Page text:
However, if you buy a hosta in such a substrate and plant it in the garden even at the same level as the surface, after a while, the commercial substrate will collapse and the plant will be deep. To avoid this, remove the hosta from the pot before planting and shake out all the loose soil, but don’t damage the roots.
Then plant the hosta in a soil mixture that contains garden soil and compost. You can read more about this in the previous chapter.
What to do?
Suppose, for some reason, your hostas are buried too deeply in the ground. The first thing you need to do is remove the layer of soil around the petioles so they don’t sit below ground level. Remove excess soil around the shrub 4 to 6 inches or even more, if necessary.
However, this is a temporary solution, as there will still be depth near the rhizome and water will accumulate there. As a result, the petioles and crown can rot. You should therefore repot the hosta higher up.
Dig up the hosta with as many roots as possible and make sure that you don’t damage the plant. Repot in the same spot. Fill the hole with a layer of soil 1-2 inches high (or more, if needed), then place the hosta on top and backfill everything around it with soil.
Too deep planting can cause rot
Usually if the hosta is buried, the petioles will rot first. Rotting begins at the bottom and the leaves turn yellow. Then the petiole breaks under the weight of the leaves and falls to the ground. In this situation, it is not too late to save the plant.
As soon as you notice that the outer leaves have begun to yellow, immediately check to see if the soil is above the base of the petioles. If it is, remove the layer of soil as I wrote above.
Then tear off the damaged petioles. In the early stages of the disease, the crown does not begin to rot and only the individual petioles are affected.
After cleaning the plant, spray it with a fungicide solution. Repeat the spraying after a while. Also spray the soil around the hosta.
If you notice the problem too late and the plant is too badly affected, dig it up and clean all the soil from the roots. Rinse all the roots with water and use a sterile tool to remove any diseased tissue.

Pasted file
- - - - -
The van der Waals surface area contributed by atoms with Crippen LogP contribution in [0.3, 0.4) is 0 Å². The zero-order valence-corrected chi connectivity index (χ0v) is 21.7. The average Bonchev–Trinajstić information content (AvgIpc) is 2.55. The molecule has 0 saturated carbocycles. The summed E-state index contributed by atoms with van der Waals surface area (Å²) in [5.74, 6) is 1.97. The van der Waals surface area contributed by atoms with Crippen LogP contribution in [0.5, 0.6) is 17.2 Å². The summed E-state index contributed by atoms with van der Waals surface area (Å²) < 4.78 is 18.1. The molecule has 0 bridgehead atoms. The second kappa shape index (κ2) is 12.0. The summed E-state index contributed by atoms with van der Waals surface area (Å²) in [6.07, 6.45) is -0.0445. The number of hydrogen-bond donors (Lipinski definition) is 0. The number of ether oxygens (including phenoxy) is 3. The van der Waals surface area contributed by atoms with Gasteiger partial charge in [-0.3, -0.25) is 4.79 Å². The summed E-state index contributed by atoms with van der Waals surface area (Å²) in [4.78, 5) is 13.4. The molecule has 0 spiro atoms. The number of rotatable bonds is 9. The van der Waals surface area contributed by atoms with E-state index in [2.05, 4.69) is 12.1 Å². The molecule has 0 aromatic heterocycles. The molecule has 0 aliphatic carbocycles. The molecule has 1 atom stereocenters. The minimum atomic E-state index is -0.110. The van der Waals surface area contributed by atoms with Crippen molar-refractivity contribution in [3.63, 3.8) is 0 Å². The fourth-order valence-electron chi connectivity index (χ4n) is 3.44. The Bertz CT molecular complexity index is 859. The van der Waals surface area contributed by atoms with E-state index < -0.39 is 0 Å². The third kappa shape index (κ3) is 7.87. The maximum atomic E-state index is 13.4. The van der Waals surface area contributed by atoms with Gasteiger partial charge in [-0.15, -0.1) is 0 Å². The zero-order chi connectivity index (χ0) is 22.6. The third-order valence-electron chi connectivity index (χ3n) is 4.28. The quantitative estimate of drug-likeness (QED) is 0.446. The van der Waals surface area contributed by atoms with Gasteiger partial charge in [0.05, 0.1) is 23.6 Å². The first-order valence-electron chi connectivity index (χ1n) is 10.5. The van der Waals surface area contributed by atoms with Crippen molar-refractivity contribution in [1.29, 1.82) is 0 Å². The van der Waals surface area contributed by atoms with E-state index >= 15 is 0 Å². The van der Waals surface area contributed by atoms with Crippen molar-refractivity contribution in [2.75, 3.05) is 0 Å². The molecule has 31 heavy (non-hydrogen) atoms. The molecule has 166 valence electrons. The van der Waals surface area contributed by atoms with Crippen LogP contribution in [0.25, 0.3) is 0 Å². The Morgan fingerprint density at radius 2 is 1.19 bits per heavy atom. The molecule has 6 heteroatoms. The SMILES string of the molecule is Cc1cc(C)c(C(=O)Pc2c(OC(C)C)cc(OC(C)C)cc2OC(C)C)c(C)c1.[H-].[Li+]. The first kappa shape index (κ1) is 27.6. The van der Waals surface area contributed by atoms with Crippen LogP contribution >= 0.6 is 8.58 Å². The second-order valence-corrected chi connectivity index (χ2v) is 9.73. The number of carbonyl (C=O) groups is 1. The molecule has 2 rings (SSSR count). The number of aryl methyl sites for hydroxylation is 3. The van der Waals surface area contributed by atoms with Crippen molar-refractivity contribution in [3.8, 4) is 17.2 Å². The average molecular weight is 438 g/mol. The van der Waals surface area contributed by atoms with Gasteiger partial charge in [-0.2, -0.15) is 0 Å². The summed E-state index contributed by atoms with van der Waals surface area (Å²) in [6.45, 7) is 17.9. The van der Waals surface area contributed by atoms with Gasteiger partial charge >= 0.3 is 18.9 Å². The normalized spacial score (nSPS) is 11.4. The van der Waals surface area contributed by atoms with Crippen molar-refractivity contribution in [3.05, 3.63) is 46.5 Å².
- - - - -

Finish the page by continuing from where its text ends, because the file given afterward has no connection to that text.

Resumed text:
Then water the hosta with fungicide and dry it in the shade for a while. Then plant it in clean soil (in a pot) and move it under a roof in the shade. A waterproof cover is needed to control the amount of water the plant will receive.
Water the hosta moderately. The regeneration process can take an entire season.
The roots may come out of the ground
Sometimes it happens that winter temperatures change frequently. Frosts and thaws are repeated over and over again. As a result, the top of the hosta roots are pushed to the surface and the roots become visible. This often happens with low-growing varieties.
If you have a similar situation, simply add some soil to cover the roots. Also, spread a thin layer of mulch around the hosta. If the roots are too high, the hosta should be transplanted deeper.
How deep should soil be for hostas?
Hostas need deep soil because they are moisture-loving plants, and their root system reaches deep to extract water.
However, if you grow them in pots or trays, depth is not too important. Compact varieties can grow in pots 6 to 8 inches deep, while larger varieties need 10- to 12-inch containers.
Here, timely watering is more important. In dry, hot weather, a hosta pot can dry out in one day. So make sure to water them on time.